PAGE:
USDA Hardiness Zones
Based on the minimum ten-year average winter temperatures, plant hardiness zone maps have been progressively developed, first by the Department of Agriculture (USDA) for the United States and then more or less applied to the rest of the planet. The purpose of these hardiness zones is to identify how well plants will withstand the cold winter temperatures of these zones.
- The USDA Hardiness Zone Map divides North America into 13 zones of 10°F each, ranging from -60°F (-51°C) to 70°F (21°C). If you are planning to buy a shrub, perennial or tree, you need to make sure that this new plant will tolerate year-round conditions in your area. Therefore, to ensure your new acquisition will survive and grow year after year, you will need to compare the hardiness zone of your area with the hardiness zone of your plant (included in most American reference books, nursery catalogs and gardening magazines describing plants).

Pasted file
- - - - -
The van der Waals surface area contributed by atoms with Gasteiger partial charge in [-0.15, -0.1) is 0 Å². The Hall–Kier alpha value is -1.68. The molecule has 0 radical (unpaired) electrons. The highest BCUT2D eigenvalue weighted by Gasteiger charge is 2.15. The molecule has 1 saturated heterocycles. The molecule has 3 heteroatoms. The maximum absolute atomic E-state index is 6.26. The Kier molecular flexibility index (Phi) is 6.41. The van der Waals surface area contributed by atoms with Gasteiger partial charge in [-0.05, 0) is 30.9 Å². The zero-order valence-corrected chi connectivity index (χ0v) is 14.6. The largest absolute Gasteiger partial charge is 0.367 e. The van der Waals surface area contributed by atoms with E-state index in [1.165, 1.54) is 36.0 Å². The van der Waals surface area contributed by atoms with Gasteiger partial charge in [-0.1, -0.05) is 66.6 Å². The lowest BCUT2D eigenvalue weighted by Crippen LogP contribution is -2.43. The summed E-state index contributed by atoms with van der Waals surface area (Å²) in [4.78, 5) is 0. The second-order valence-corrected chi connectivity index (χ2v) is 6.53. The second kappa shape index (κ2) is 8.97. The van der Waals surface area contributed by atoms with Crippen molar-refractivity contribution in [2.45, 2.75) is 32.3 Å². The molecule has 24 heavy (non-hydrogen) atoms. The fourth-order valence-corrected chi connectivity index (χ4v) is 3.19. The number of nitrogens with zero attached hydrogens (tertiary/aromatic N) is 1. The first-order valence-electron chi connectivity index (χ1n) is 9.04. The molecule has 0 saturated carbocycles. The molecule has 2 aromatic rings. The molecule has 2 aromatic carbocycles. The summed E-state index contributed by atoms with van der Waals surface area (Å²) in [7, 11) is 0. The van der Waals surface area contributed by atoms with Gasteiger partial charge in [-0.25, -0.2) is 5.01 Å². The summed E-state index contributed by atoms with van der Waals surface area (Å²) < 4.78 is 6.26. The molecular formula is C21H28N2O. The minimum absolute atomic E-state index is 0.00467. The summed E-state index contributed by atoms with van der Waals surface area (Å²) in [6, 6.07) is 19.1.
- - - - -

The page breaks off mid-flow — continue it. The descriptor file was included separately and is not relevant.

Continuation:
- Keep in mind, however, that this USDA map is mostly a guideline. While the USDA map reflects pretty well the garden climates of the eastern half of North America, it does not factor in any elevation or precipitation which have quite an impact in western climates. It does not include micro climates, humidity, summer heat tolerance either.